The United States will restrict travel from South Africa and neighbouring countries effective Monday, a senior Biden administration official said. Going further, Canada said it was closing its borders to those countries, following bans on flights announced by Britain, the European Union and others. But it could take weeks for scientists to fully understand the variant’s mutations and whether existing vaccines and treatments are effective against it.

The variant has a spike protein that is dramatically different than the one in the original coronavirus that vaccines are based on, the UK Health Security Agency said, raising fears about how current vaccines will fare. Scientists issued similar warnings. “This new variant of the COVID-19 virus is very worrying. It is the most heavily mutated version of the virus we have seen to date,” said Lawrence Young, a virologist at Britain’s University of Warwick.

“Some of the mutations that are similar to changes we’ve seen in other variants of concern are associated with enhanced transmissibility and with partial resistance to immunity induced by vaccination or natural infection.” Those worries pummelled financial markets, especially stocks of airlines and others in the travel sector, and oil, which tumbled by about $10 a barrel.

The Dow Jones Industrial Average closed down 2.5%, its worst day since late October 2020, and European stocks had their worst day in 17 months. Cruise operators Carnival Corp, Royal Caribbean Cruises and Norwegian Cruise Line plunged more than 10% each, while shares in United Airlines, Delta Air Lines and American Airlines slumped almost as much.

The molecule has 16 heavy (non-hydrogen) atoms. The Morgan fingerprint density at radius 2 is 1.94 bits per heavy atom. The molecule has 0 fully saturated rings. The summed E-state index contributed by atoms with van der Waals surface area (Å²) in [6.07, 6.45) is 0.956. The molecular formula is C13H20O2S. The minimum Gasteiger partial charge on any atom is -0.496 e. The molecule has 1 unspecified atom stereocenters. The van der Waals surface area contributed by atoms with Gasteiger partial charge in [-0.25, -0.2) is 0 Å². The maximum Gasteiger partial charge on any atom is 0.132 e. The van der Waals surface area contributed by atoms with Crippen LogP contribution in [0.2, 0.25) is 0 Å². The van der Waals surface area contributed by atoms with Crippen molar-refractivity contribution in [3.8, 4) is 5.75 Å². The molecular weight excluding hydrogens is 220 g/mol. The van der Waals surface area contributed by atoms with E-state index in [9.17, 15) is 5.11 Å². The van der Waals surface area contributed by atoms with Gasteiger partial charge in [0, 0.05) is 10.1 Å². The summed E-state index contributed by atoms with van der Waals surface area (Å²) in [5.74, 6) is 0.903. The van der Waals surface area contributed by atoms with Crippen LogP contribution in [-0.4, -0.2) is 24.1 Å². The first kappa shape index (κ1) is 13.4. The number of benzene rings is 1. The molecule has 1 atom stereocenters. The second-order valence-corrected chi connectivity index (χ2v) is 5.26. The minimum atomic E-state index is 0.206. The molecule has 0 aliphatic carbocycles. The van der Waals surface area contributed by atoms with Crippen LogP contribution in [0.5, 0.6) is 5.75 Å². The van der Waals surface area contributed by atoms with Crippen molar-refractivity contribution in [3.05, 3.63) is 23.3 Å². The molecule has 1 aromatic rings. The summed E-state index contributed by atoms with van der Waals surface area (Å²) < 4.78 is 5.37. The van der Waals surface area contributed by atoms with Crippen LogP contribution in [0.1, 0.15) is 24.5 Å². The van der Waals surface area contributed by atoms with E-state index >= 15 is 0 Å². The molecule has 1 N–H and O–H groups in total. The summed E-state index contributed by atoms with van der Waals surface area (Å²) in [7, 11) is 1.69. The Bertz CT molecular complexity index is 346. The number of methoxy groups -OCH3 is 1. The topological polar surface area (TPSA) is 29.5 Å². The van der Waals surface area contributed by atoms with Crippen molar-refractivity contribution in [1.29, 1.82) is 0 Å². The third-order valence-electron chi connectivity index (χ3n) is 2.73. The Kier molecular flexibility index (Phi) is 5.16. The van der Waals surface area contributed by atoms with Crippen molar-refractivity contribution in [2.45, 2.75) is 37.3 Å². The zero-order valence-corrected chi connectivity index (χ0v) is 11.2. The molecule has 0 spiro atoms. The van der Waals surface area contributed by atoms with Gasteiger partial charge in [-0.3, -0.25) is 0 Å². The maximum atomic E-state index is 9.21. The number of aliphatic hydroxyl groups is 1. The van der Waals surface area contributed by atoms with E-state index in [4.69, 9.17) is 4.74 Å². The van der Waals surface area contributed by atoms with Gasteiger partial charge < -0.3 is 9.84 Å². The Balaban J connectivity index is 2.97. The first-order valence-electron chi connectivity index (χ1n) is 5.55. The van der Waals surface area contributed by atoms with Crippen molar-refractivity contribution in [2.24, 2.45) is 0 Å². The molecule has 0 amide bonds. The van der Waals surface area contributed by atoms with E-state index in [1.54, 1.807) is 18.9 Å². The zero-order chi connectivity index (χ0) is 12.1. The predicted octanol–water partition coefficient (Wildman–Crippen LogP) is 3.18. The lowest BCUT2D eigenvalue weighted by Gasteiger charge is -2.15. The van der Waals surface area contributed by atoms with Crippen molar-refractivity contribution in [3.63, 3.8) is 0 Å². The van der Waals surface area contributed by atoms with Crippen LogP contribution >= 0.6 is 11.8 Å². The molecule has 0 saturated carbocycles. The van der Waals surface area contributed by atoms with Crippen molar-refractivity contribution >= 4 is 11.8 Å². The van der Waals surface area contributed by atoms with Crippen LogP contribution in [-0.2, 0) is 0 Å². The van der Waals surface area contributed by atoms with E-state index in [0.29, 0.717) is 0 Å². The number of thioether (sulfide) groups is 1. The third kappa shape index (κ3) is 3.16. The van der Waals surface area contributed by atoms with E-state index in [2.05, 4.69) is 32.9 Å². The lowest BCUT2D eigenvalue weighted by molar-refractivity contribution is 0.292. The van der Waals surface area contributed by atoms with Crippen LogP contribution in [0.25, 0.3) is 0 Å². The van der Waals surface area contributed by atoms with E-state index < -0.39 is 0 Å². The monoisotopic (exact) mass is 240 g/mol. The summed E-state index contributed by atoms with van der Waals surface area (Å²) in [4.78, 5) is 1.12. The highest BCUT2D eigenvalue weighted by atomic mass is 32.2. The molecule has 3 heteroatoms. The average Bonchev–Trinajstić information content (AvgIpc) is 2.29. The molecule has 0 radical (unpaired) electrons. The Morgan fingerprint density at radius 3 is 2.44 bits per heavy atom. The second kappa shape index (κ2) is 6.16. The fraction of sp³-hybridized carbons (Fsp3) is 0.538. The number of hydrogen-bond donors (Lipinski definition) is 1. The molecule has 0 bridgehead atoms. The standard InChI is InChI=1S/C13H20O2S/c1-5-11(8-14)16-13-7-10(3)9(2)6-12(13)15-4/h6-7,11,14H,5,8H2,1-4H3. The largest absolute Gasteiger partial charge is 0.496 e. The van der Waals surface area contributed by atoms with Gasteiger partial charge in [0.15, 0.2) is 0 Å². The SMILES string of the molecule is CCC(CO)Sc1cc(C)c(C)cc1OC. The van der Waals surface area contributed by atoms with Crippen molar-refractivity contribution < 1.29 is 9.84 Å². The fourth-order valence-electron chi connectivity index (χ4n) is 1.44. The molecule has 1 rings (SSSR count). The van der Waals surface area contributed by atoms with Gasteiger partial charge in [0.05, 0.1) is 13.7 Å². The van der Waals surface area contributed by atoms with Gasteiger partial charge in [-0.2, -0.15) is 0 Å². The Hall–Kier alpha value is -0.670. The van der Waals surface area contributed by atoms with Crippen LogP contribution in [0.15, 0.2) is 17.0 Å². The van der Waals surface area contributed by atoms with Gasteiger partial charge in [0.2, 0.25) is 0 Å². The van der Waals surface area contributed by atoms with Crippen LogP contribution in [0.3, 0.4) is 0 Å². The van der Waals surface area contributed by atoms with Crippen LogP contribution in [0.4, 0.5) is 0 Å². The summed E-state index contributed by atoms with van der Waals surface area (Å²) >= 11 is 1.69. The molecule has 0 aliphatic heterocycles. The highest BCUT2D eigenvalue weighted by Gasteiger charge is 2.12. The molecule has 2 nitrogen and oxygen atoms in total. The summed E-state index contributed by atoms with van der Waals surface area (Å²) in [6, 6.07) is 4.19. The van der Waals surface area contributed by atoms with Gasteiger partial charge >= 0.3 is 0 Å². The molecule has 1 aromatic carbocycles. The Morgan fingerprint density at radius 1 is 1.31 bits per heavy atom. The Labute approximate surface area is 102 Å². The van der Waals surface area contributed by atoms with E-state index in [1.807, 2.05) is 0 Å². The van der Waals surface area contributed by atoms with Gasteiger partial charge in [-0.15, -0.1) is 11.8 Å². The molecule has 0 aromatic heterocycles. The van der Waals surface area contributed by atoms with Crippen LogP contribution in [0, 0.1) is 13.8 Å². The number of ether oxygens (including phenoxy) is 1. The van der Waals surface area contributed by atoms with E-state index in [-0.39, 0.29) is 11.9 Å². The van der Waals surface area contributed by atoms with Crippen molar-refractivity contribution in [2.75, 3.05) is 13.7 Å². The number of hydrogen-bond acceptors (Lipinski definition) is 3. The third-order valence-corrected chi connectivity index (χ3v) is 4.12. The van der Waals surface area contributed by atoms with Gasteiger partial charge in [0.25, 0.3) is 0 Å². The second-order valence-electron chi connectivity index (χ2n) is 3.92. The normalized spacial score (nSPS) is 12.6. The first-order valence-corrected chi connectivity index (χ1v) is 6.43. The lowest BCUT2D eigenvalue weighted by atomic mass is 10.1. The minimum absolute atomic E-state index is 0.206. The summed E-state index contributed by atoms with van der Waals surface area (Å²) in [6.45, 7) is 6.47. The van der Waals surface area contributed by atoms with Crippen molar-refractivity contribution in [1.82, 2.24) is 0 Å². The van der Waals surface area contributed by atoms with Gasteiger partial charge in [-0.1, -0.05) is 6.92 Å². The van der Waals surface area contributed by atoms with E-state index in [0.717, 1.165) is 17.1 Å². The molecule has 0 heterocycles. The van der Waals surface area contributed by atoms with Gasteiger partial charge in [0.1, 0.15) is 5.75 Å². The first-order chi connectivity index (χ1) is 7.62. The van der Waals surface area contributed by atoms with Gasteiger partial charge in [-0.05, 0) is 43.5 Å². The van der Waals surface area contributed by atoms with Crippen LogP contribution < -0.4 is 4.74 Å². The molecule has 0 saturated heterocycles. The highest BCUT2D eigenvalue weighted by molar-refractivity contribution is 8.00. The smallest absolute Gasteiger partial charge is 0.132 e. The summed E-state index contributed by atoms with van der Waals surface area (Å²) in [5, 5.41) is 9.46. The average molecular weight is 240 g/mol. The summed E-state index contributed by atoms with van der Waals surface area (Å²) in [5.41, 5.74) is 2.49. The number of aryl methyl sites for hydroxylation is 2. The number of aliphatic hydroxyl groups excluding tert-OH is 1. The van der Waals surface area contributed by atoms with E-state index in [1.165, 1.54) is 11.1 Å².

Most Significant Variant

Several other countries including India, Japan, Israel, Turkey, Switzerland and the United Arab Emirates also toughened travel curbs. In Geneva the WHO – whose experts on Friday discussed the risks presented by the variant, called B.1.1.529 – had earlier warned against travel curbs for now. “It’s really important that there are no knee-jerk responses,” said the WHO’s emergencies director Mike Ryan, praising South Africa’s public health institutions for picking up the new variant of the coronavirus that causes COVID-19.

Richard Lessells, a South Africa-based infectious disease expert, also expressed frustration at travel bans, saying the focus should be on getting more people vaccinated in places that have struggled to access sufficient shots. “This is why we talked about the risk of vaccine apartheid. This virus can evolve in the absence of adequate levels of vaccination,” he told Reuters. Less than 7% of people in low-income countries have received their first COVID-19 shot, according to medical and human rights groups. Meanwhile, many developed nations are giving third-dose boosters.